If you feel stressed from a long week – don't go to the gym tonight
It’s Friday – you’ve had a stressful week, and now you’re debating whether you should go to the gym tonight, or go to the pub.
Really, it depends on just how stressed you are. While hitting the gym for a tough session can help to relieve stress under the right circumstances, being too stressed can actually hinder your progress and make your workout pretty pointless.
So if you’re feeling burnt out, exhausted and anxious from a busy week – taking a night off from the gym might not be such a bad idea.
Freeletics expert David Wiener has explained exactly why you shouldn’t work out if you’re feeling too stressed:
It throws you off your game
When you‘re coping with a big life event, or you‘re ‘so behind’ at work, it becomes the only thing you can focus on.
What suffers most? That evening run you had planned is sacrificed for more time at the office or winding down on the sofa.
Stress has the annoying ability to distract your mind and overwhelm your body, not to mention making you a lot less likely to stick to your training regime.
Apart from skewing your motivation, you‘ll have a hard time reaching your fitness goals when your mind is elsewhere. When stress makes your training become another thing on your to-do list, the quality of your workout will suffer as you‘ll sacrifice technique in favour of getting it done and dusted as soon as possible.
While it may be difficult to push your worries to the side, dwelling won‘t make it go away. Exercise combined with other stress management techniques, such as meditation, can really help to calm you down and keep you focused and motivated.
It hinders your recovery
It‘s normal to feel a bit sore after a workout, but when you‘re stressed, the effects are multiplied because your muscles are stressed too.
The mental demands of stress steal valuable resources from your body and leave you feeling more run down and groggy than usual. When this is combined with a tough workout, it‘ll leave you with nothing left in the tank.
Unless you want to risk injuring yourself, it‘s important to give your muscles and your mind time to recover following a strenuous workout. This means taking regular rest days and mixing up your style of training to maximise its effectiveness.
It plays havoc with your cortisol levels
Chronic stress hurts your ability to regulate the hormone cortisol, which influences your metabolism, immunity, sleep rhythms and blood pressure.
Un-regulated cortisol levels will leave you feeling run-down, tired, and more subject to gaining weight, as well as making you crave more sugary and fatty food.
Lack of sleep coupled with stress is a total killer when it comes to reaching your fitness goals. And even worse when your goal is to lose weight.
Sleep is essential in helping you restore your muscles after training and feeling refreshed and energised the next day. You can regulate your cortisol levels by turning in early at night and getting a proper sleep.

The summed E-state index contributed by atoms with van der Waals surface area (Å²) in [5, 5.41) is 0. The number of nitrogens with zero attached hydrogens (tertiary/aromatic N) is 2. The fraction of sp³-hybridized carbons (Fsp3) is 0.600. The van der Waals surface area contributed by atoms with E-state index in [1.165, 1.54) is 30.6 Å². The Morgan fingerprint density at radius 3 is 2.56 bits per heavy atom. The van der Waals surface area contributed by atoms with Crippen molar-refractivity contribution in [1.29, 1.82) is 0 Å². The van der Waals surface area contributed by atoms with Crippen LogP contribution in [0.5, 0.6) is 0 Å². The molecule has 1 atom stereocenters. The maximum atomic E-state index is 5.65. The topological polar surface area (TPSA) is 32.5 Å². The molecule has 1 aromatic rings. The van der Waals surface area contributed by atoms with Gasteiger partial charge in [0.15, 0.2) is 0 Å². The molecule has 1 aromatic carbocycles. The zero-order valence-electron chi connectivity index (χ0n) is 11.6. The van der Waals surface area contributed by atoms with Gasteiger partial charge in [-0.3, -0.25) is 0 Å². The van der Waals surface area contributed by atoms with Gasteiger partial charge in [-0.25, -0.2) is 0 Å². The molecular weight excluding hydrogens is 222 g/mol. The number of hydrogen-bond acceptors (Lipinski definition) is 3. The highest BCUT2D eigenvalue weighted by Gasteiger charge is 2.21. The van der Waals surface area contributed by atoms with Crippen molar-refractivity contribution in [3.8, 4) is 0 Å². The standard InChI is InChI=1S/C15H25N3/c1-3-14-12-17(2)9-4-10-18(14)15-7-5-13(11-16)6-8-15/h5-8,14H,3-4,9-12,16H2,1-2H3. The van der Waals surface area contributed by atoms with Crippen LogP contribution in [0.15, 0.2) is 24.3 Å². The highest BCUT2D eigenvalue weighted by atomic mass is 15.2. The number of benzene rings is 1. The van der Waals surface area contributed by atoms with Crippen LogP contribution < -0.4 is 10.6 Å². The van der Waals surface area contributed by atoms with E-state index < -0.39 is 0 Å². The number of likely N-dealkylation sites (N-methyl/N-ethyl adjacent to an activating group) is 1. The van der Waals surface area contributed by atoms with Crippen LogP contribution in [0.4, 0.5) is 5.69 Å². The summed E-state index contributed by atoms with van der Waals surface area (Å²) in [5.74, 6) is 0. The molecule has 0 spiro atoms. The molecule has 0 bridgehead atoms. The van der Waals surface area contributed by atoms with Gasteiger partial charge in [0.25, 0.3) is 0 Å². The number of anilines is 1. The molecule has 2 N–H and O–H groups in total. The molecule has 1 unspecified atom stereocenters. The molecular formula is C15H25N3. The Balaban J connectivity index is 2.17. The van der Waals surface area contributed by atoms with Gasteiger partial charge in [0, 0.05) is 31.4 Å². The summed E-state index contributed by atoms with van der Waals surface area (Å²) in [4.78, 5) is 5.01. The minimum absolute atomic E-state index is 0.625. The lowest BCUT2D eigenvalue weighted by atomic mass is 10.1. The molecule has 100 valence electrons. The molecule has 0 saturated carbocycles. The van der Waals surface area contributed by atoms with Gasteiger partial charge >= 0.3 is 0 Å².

It increases your risk of injury
Research suggests that exercising when you’re experiencing stress can increase your risk of injury, and this could be for a couple of reasons.
Firstly, if you’re overly stressed it’s likely you’re not focusing properly on your workout or technique, and your wavering attention could be the cause of an injury.
Secondly, when you’re stressed, you experience increased muscles tension and this too could set you on the road to an injury or make any existing aches and pains worse.
You’ll fatigue quicker
Stress affects the part of your brain which deals with both short- and long-term memory, as well as working memory, which is what you use when you’re processing multiple pieces of information at once.
This can make even the simplest of tasks more difficult and means that you’ll mentally and physically fatigue more quickly which will impact on your workout.
It sabotages weight loss goals
Cortisol or the stress hormone as it is known is far higher when you’re experiencing stress, and high levels of cortisol encourages insulin production which could result in sugar cravings. It can also slow down your metabolism, which isn’t good news if weight loss is your goal.
Increased levels of cortisol can also make it difficult to lose body fat, especially in the abdomen areas.
David think’s it’s important to remember that exercise can also be a remedy if you’re feeling a bit stressed – it’s all about knowing your body and understanding when you need to slow down.
‘Stress can also motivate you,’ says David. ‘A slight increase in cortisol from moderate stress has proven to have a positive impact on performance.
‘The one upside to knowing how to weather tough times is that you have experience performing under pressure. This results in more confidence, so rather than seeing stress as a barrier to your success, try viewing it as an obstacle you‘ve overcome in the past, and that you‘ll no doubt succeed at again.
‘It‘s all about your state of mind, and if you use stress to fire up your workout, you‘ll be amazed at what you can achieve.’
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